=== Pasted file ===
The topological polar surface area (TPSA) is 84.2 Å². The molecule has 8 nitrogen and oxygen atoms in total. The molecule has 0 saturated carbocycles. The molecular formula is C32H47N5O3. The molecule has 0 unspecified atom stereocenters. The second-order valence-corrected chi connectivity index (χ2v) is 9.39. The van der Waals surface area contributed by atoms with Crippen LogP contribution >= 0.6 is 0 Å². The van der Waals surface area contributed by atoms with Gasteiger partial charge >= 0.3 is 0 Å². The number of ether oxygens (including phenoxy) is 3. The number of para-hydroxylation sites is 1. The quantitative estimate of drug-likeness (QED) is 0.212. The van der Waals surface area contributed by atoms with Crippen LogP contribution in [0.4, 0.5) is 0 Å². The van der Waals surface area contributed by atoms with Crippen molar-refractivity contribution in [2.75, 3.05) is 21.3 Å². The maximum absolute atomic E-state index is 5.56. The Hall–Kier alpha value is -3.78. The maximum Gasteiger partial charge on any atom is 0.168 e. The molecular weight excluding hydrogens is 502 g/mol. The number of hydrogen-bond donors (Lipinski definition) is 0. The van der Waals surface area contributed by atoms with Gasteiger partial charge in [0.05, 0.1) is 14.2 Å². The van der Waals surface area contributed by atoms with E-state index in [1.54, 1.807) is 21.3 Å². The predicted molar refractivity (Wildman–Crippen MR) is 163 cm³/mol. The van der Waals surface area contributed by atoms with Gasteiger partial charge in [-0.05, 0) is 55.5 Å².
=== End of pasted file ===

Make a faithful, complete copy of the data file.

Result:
The topological polar surface area (TPSA) is 84.2 Å². The molecule has 8 nitrogen and oxygen atoms in total. The molecule has 0 saturated carbocycles. The molecular formula is C32H47N5O3. The molecule has 0 unspecified atom stereocenters. The second-order valence-corrected chi connectivity index (χ2v) is 9.39. The van der Waals surface area contributed by atoms with Crippen LogP contribution >= 0.6 is 0 Å². The van der Waals surface area contributed by atoms with Gasteiger partial charge >= 0.3 is 0 Å². The number of ether oxygens (including phenoxy) is 3. The number of para-hydroxylation sites is 1. The quantitative estimate of drug-likeness (QED) is 0.212. The van der Waals surface area contributed by atoms with Crippen LogP contribution in [0.4, 0.5) is 0 Å². The van der Waals surface area contributed by atoms with Crippen molar-refractivity contribution in [2.75, 3.05) is 21.3 Å². The maximum absolute atomic E-state index is 5.56. The Hall–Kier alpha value is -3.78. The maximum Gasteiger partial charge on any atom is 0.168 e. The molecular weight excluding hydrogens is 502 g/mol. The number of hydrogen-bond donors (Lipinski definition) is 0. The van der Waals surface area contributed by atoms with Gasteiger partial charge in [0.05, 0.1) is 14.2 Å². The van der Waals surface area contributed by atoms with E-state index in [1.54, 1.807) is 21.3 Å². The predicted molar refractivity (Wildman–Crippen MR) is 163 cm³/mol. The van der Waals surface area contributed by atoms with Gasteiger partial charge in [-0.05, 0) is 55.5 Å².